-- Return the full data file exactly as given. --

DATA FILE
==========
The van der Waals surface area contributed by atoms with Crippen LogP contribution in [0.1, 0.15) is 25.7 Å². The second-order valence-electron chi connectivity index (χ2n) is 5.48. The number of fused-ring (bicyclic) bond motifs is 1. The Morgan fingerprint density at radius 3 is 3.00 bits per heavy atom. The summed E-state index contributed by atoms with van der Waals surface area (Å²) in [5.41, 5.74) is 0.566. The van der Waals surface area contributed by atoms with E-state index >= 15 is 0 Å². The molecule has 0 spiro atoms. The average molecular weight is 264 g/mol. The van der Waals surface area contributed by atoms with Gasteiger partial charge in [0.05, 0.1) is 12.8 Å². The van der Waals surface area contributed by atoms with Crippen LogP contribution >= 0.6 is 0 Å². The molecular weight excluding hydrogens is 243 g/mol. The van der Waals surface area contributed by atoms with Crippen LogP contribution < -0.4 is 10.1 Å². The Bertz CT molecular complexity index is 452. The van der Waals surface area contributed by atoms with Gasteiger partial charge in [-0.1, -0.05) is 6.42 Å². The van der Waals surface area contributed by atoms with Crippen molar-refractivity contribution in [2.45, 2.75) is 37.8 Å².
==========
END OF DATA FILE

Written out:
The van der Waals surface area contributed by atoms with Crippen LogP contribution in [0.1, 0.15) is 25.7 Å². The second-order valence-electron chi connectivity index (χ2n) is 5.48. The number of fused-ring (bicyclic) bond motifs is 1. The Morgan fingerprint density at radius 3 is 3.00 bits per heavy atom. The summed E-state index contributed by atoms with van der Waals surface area (Å²) in [5.41, 5.74) is 0.566. The van der Waals surface area contributed by atoms with E-state index >= 15 is 0 Å². The molecule has 0 spiro atoms. The average molecular weight is 264 g/mol. The van der Waals surface area contributed by atoms with Gasteiger partial charge in [0.05, 0.1) is 12.8 Å². The van der Waals surface area contributed by atoms with Crippen LogP contribution >= 0.6 is 0 Å². The molecular weight excluding hydrogens is 243 g/mol. The van der Waals surface area contributed by atoms with Crippen LogP contribution < -0.4 is 10.1 Å². The Bertz CT molecular complexity index is 452. The van der Waals surface area contributed by atoms with Gasteiger partial charge in [-0.1, -0.05) is 6.42 Å². The van der Waals surface area contributed by atoms with Crippen molar-refractivity contribution in [2.45, 2.75) is 37.8 Å².